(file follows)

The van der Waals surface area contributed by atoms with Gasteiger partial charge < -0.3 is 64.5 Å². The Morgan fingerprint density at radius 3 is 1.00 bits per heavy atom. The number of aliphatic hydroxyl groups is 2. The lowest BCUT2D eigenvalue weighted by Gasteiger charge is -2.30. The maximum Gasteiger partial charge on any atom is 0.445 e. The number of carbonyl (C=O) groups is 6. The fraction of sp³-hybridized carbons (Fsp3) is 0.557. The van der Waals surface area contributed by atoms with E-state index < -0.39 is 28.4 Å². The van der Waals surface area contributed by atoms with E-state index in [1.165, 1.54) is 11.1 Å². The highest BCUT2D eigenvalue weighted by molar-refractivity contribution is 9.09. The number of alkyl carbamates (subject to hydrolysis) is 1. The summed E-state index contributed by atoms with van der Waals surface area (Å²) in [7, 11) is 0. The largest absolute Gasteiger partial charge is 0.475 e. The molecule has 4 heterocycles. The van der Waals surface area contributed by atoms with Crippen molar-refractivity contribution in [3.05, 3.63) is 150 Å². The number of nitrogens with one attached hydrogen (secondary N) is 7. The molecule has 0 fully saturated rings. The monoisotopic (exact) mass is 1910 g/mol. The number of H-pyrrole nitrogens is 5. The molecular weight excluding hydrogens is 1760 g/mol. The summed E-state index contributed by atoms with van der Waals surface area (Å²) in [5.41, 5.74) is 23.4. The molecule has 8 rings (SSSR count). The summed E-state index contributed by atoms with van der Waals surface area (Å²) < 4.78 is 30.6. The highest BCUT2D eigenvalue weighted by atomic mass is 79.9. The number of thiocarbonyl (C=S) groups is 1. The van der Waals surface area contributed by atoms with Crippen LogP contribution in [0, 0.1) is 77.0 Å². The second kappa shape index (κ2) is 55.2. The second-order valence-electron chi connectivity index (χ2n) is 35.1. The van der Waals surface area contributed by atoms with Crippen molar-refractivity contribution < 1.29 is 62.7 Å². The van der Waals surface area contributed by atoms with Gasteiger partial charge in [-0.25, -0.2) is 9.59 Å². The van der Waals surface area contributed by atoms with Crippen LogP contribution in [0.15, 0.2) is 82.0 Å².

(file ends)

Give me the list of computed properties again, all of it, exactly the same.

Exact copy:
The van der Waals surface area contributed by atoms with Gasteiger partial charge < -0.3 is 64.5 Å². The Morgan fingerprint density at radius 3 is 1.00 bits per heavy atom. The number of aliphatic hydroxyl groups is 2. The lowest BCUT2D eigenvalue weighted by Gasteiger charge is -2.30. The maximum Gasteiger partial charge on any atom is 0.445 e. The number of carbonyl (C=O) groups is 6. The fraction of sp³-hybridized carbons (Fsp3) is 0.557. The van der Waals surface area contributed by atoms with E-state index < -0.39 is 28.4 Å². The van der Waals surface area contributed by atoms with E-state index in [1.165, 1.54) is 11.1 Å². The highest BCUT2D eigenvalue weighted by molar-refractivity contribution is 9.09. The number of alkyl carbamates (subject to hydrolysis) is 1. The summed E-state index contributed by atoms with van der Waals surface area (Å²) in [7, 11) is 0. The largest absolute Gasteiger partial charge is 0.475 e. The molecule has 4 heterocycles. The van der Waals surface area contributed by atoms with Crippen molar-refractivity contribution in [3.05, 3.63) is 150 Å². The number of nitrogens with one attached hydrogen (secondary N) is 7. The molecule has 0 fully saturated rings. The monoisotopic (exact) mass is 1910 g/mol. The number of H-pyrrole nitrogens is 5. The molecular weight excluding hydrogens is 1760 g/mol. The summed E-state index contributed by atoms with van der Waals surface area (Å²) in [5.41, 5.74) is 23.4. The molecule has 8 rings (SSSR count). The summed E-state index contributed by atoms with van der Waals surface area (Å²) < 4.78 is 30.6. The highest BCUT2D eigenvalue weighted by atomic mass is 79.9. The number of thiocarbonyl (C=S) groups is 1. The van der Waals surface area contributed by atoms with Crippen LogP contribution in [0, 0.1) is 77.0 Å². The second kappa shape index (κ2) is 55.2. The second-order valence-electron chi connectivity index (χ2n) is 35.1. The van der Waals surface area contributed by atoms with Crippen molar-refractivity contribution < 1.29 is 62.7 Å². The van der Waals surface area contributed by atoms with Gasteiger partial charge in [-0.25, -0.2) is 9.59 Å². The van der Waals surface area contributed by atoms with Crippen LogP contribution in [0.15, 0.2) is 82.0 Å².